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Top Tips for Travel During Pregnancy

Guest post by Women’s Health Expert Elizabeth Stein, CNM, MSN, MPH

Many women are reluctant to travel once they become pregnant, uncertain about the risks it imposes on their growing fetus.  Most physicians and midwives agree that moderate travel during a healthy pregnancy is acceptable, however, it is important for pregnant women to understand safe travel techniques to maintain the highest level of health and comfort while away from home.

Elizabeth Stein, a leading women’s health expert and Certified Nurse Midwife, heads up the NYC practice Ask Your Midwife, PC.  Here she lends advice on this important subject of travel tips for pregnant women. After delivering thousands of babies over a twenty-five year career, her wisdom is often called upon in public talks as well as private consultations with her clients.


1. Keep your insurance card and important phone numbers with you at all times. If you go into labor or your water breaks while out of town, call your midwife or physician immediately so that they can direct you to the appropriate hospital. Your medical records can be faxed, but a midwife or physician unfamiliar to you will be responsible for your care.

2. If you are considering plane travel, discuss your plans with your midwife or physician ahead of time to determine if it is a safe choice. Check with your airline to see if they require a letter of medical or obstetrical clearance if you are close to your due date.  Once inside the plane walk up and down the aisle every 45 minutes to an hour. Eat, drink and use the restroom continuously. Most airlines, as well as midwives and physicians, strongly discourage flying after 35 weeks of pregnancy, when the mother is full term.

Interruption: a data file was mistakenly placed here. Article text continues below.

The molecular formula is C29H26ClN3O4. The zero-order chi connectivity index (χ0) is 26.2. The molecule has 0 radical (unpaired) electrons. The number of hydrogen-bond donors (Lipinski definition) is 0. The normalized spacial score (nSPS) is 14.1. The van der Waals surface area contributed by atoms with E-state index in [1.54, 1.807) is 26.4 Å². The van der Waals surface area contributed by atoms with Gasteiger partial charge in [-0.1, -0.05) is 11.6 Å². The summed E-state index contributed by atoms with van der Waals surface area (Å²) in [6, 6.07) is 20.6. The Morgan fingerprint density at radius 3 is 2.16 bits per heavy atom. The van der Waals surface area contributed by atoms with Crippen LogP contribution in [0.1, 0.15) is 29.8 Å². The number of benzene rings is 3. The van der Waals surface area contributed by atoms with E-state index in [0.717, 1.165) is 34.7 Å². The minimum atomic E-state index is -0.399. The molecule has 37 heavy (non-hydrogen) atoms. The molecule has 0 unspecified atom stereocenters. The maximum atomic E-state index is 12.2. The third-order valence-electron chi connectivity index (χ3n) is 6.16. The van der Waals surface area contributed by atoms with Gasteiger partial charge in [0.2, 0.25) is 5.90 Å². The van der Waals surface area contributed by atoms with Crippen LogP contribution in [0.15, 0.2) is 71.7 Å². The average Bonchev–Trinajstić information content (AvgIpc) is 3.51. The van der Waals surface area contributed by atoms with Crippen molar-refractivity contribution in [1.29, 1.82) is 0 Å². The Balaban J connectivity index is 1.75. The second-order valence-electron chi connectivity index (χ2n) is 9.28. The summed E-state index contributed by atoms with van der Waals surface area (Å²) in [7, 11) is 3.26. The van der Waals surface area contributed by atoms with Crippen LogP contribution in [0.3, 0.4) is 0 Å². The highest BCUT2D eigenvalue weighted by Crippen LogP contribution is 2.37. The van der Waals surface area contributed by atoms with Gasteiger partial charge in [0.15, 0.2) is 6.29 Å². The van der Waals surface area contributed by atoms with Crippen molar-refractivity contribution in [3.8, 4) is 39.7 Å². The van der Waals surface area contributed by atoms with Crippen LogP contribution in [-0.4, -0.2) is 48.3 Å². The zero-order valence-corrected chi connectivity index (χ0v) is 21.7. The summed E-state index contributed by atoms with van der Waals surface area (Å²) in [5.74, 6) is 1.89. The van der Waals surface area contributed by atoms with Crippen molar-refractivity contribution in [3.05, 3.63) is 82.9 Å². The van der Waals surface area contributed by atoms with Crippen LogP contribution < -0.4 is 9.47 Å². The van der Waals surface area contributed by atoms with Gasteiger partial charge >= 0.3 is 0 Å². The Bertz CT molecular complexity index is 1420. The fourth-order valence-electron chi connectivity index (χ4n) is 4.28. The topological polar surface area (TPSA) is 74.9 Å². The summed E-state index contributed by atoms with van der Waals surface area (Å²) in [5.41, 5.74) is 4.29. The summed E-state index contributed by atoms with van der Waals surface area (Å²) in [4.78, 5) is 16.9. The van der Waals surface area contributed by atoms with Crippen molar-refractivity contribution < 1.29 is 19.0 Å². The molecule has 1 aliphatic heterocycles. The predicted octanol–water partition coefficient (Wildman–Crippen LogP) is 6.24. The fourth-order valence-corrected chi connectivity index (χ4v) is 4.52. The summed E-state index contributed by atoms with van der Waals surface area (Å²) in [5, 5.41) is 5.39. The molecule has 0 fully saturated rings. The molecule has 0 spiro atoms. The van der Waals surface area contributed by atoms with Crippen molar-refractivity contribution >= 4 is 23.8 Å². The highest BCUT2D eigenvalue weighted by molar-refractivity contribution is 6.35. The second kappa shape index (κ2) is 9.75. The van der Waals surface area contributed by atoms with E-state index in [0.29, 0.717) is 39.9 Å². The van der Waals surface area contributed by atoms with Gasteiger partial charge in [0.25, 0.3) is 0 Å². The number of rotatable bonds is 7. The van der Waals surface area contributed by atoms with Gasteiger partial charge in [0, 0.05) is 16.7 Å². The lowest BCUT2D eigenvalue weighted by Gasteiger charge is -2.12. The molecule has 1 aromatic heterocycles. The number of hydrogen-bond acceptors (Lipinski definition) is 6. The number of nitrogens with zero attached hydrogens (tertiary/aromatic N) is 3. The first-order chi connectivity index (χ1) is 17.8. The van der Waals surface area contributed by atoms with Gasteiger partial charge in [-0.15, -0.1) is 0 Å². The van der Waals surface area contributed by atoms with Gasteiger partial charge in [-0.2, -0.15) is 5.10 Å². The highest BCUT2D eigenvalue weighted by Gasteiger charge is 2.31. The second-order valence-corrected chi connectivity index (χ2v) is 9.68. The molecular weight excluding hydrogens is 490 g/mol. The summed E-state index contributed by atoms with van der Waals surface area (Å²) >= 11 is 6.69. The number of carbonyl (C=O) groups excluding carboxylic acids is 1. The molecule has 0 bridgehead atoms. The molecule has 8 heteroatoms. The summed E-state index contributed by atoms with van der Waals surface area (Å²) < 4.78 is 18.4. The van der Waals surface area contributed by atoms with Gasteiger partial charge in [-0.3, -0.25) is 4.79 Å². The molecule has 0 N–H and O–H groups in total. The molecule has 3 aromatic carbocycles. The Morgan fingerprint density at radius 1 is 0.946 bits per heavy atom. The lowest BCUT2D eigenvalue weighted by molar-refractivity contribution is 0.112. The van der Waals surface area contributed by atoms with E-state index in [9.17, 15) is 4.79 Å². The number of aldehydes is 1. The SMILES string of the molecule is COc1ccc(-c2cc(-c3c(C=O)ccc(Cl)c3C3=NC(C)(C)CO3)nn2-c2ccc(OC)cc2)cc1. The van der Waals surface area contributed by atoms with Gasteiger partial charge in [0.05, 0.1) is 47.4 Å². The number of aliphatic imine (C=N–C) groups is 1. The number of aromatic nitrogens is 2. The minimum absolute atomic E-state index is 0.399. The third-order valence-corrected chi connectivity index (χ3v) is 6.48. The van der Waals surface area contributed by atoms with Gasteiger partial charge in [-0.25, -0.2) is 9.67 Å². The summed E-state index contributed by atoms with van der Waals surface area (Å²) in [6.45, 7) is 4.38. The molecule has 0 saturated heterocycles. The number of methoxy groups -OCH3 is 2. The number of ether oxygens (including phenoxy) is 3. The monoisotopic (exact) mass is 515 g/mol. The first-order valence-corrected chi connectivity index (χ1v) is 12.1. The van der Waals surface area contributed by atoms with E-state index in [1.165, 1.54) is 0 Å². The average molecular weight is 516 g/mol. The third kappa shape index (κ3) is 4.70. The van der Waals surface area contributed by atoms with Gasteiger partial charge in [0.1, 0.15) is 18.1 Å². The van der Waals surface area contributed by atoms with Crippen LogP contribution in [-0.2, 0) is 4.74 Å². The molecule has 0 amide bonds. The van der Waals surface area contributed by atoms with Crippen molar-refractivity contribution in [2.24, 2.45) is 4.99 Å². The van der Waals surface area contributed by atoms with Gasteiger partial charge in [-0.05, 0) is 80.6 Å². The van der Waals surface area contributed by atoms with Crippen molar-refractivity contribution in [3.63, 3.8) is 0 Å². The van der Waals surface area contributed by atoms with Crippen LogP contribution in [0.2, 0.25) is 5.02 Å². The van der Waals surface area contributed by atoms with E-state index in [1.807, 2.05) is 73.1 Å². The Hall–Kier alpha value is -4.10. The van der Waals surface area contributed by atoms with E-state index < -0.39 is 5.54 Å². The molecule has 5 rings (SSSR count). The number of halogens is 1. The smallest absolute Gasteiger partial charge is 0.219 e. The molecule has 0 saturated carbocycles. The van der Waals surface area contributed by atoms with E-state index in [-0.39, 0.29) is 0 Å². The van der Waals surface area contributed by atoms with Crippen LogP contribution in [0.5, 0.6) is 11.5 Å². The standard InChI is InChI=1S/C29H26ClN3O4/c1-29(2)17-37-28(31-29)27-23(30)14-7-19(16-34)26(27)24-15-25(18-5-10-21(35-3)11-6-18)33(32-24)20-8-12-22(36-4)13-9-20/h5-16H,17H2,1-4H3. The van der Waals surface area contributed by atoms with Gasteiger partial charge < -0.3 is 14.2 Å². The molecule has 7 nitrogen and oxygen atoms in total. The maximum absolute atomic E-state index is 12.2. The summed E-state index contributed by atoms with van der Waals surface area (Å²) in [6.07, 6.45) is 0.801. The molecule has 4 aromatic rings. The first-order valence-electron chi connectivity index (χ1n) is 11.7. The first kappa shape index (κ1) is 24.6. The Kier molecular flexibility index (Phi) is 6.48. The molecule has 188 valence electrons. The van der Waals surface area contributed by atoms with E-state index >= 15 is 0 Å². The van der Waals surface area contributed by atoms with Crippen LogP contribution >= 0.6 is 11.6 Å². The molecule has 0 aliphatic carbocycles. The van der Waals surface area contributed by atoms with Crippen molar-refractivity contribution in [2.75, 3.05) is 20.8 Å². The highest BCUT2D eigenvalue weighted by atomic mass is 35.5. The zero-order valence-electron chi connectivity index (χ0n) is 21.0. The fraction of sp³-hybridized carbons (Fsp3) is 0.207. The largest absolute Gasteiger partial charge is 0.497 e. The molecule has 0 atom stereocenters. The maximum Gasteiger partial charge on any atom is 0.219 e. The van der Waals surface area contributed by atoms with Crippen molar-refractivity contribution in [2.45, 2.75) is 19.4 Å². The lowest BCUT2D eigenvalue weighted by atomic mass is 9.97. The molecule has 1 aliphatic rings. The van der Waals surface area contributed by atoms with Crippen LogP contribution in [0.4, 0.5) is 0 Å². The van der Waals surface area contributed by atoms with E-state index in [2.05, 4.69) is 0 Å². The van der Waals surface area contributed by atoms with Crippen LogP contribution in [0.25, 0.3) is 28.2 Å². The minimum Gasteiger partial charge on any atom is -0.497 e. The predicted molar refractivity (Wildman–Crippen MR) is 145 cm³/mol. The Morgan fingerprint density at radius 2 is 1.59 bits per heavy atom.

3. When traveling by car, keep your seat belt on at all times. The proper way to wear a seat belt during pregnancy is lap belt under the abdomen; the shoulder strap should be worn coming down between the breasts, securely fastened on the side. Stop the car every hour or so to walk and get the blood flowing in your legs, as well eat, drink and use the restroom.

4. Wear support stockings (also known as compression stockings) especially during travel. Sitting for a long period of time can put pregnant women at risk of blood clot formation. Support stockings can greatly reduce this risk.

5. It is ideal to be near your midwife or physician, and the hospital you plan to deliver at throughout your entire pregnancy. If a woman goes into preterm labor (between 24-34 weeks), the baby’s health will depend on the available technology and a qualified neonatal staff.  After 35 weeks, which is clinically full term, you are better off staying home–eating, drinking, resting and keeping track of your baby’s movements–rather than traveling.

About Elizabeth Stein

Elizabeth Stein, CNM, MSN, MPH, is a well known midwife. Through her practice, Ask Your Midwife, PC, Elizabeth works closely with her patients to educate, encourage, and empower them to make choices that enhance their overall health, pregnancy experience and strengthens their family. She combines current medical knowledge and modern technology with the caring inherent in midwifery.

Elizabeth Stein practices obstetrics and gynecology in New York City. She offers full scope care which includes prenatal care, labor and delivery, postpartum care, breastfeeding support, annual GYN exam, breast exam, Pap smear, HPV testing, HPV vaccination (Gardasil), family planning, STD screening and treatment, infertility treatment, perimenopausal and postmenopausal care.

Stein completed her midwifery education at Columbia University in New York City and holds Master’s Degrees in Nursing and Public Health. Elizabeth Stein has been certified by the American College of Nurse Midwives since 1985 and is licensed in New York State. She has extensive experience with high-risk pregnancies as well as normal obstetrics and gynecology.

As a leading expert and practitioner of modern midwifery, Elizabeth Stein regularly comments on topics including women’s health, pregnancy, family planning, as well as public policy issues impacting the midwifery community.

To learn more about Elizabeth Stein and Ask Your Midwife, please visit

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